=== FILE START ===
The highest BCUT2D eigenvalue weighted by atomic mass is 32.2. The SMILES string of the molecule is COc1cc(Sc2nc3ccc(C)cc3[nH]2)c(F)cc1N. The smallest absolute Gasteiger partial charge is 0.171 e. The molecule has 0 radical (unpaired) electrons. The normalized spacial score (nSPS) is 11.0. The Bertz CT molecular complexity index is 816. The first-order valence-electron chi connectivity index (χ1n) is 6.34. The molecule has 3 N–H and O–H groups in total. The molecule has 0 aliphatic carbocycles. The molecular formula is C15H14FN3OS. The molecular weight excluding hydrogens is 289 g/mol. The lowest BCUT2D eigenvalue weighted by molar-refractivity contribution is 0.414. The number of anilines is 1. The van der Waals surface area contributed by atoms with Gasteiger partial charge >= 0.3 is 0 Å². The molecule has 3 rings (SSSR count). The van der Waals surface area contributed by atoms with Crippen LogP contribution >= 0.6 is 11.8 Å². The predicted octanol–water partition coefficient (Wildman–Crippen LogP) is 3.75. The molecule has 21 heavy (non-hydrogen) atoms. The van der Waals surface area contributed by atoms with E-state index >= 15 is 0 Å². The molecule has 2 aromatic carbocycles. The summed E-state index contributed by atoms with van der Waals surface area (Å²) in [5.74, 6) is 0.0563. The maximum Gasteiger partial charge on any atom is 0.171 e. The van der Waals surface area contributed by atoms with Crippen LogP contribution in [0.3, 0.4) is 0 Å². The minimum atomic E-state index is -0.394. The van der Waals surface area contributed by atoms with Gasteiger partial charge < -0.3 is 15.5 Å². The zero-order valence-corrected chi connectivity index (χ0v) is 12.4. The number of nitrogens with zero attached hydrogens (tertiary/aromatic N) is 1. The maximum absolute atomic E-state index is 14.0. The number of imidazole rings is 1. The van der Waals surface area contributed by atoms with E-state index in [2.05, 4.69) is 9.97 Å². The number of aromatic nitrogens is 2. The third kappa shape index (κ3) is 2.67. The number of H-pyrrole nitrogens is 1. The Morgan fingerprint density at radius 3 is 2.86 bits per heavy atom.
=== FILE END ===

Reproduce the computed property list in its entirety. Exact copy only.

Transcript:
The highest BCUT2D eigenvalue weighted by atomic mass is 32.2. The SMILES string of the molecule is COc1cc(Sc2nc3ccc(C)cc3[nH]2)c(F)cc1N. The smallest absolute Gasteiger partial charge is 0.171 e. The molecule has 0 radical (unpaired) electrons. The normalized spacial score (nSPS) is 11.0. The Bertz CT molecular complexity index is 816. The first-order valence-electron chi connectivity index (χ1n) is 6.34. The molecule has 3 N–H and O–H groups in total. The molecule has 0 aliphatic carbocycles. The molecular formula is C15H14FN3OS. The molecular weight excluding hydrogens is 289 g/mol. The lowest BCUT2D eigenvalue weighted by molar-refractivity contribution is 0.414. The number of anilines is 1. The van der Waals surface area contributed by atoms with Gasteiger partial charge >= 0.3 is 0 Å². The molecule has 3 rings (SSSR count). The van der Waals surface area contributed by atoms with Crippen LogP contribution >= 0.6 is 11.8 Å². The predicted octanol–water partition coefficient (Wildman–Crippen LogP) is 3.75. The molecule has 21 heavy (non-hydrogen) atoms. The van der Waals surface area contributed by atoms with E-state index >= 15 is 0 Å². The molecule has 2 aromatic carbocycles. The summed E-state index contributed by atoms with van der Waals surface area (Å²) in [5.74, 6) is 0.0563. The maximum Gasteiger partial charge on any atom is 0.171 e. The van der Waals surface area contributed by atoms with Crippen LogP contribution in [0.3, 0.4) is 0 Å². The minimum atomic E-state index is -0.394. The van der Waals surface area contributed by atoms with Gasteiger partial charge < -0.3 is 15.5 Å². The zero-order valence-corrected chi connectivity index (χ0v) is 12.4. The number of nitrogens with zero attached hydrogens (tertiary/aromatic N) is 1. The maximum absolute atomic E-state index is 14.0. The number of imidazole rings is 1. The van der Waals surface area contributed by atoms with E-state index in [2.05, 4.69) is 9.97 Å². The number of aromatic nitrogens is 2. The third kappa shape index (κ3) is 2.67. The number of H-pyrrole nitrogens is 1. The Morgan fingerprint density at radius 3 is 2.86 bits per heavy atom.